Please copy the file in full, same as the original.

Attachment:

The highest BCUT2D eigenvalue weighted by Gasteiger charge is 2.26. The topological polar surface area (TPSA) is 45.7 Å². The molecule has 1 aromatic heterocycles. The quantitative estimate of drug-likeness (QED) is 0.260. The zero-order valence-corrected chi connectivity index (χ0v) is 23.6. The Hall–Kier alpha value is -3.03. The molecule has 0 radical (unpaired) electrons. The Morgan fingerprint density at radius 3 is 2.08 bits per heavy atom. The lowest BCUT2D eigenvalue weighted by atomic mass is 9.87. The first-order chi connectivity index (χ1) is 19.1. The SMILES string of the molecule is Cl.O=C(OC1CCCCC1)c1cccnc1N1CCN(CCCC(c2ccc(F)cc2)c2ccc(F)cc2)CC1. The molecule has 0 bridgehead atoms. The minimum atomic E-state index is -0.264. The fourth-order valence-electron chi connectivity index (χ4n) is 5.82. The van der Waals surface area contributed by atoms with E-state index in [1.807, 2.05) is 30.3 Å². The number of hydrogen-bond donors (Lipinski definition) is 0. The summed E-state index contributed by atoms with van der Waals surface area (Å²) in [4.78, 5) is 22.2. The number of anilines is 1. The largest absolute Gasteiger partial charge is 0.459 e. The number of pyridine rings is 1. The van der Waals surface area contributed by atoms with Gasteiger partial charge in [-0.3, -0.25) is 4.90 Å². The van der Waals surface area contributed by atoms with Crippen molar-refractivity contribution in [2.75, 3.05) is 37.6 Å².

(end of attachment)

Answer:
The highest BCUT2D eigenvalue weighted by Gasteiger charge is 2.26. The topological polar surface area (TPSA) is 45.7 Å². The molecule has 1 aromatic heterocycles. The quantitative estimate of drug-likeness (QED) is 0.260. The zero-order valence-corrected chi connectivity index (χ0v) is 23.6. The Hall–Kier alpha value is -3.03. The molecule has 0 radical (unpaired) electrons. The Morgan fingerprint density at radius 3 is 2.08 bits per heavy atom. The lowest BCUT2D eigenvalue weighted by atomic mass is 9.87. The first-order chi connectivity index (χ1) is 19.1. The SMILES string of the molecule is Cl.O=C(OC1CCCCC1)c1cccnc1N1CCN(CCCC(c2ccc(F)cc2)c2ccc(F)cc2)CC1. The molecule has 0 bridgehead atoms. The minimum atomic E-state index is -0.264. The fourth-order valence-electron chi connectivity index (χ4n) is 5.82. The van der Waals surface area contributed by atoms with E-state index in [1.807, 2.05) is 30.3 Å². The number of hydrogen-bond donors (Lipinski definition) is 0. The summed E-state index contributed by atoms with van der Waals surface area (Å²) in [4.78, 5) is 22.2. The number of anilines is 1. The largest absolute Gasteiger partial charge is 0.459 e. The number of pyridine rings is 1. The van der Waals surface area contributed by atoms with Gasteiger partial charge in [-0.3, -0.25) is 4.90 Å². The van der Waals surface area contributed by atoms with Crippen molar-refractivity contribution in [2.75, 3.05) is 37.6 Å².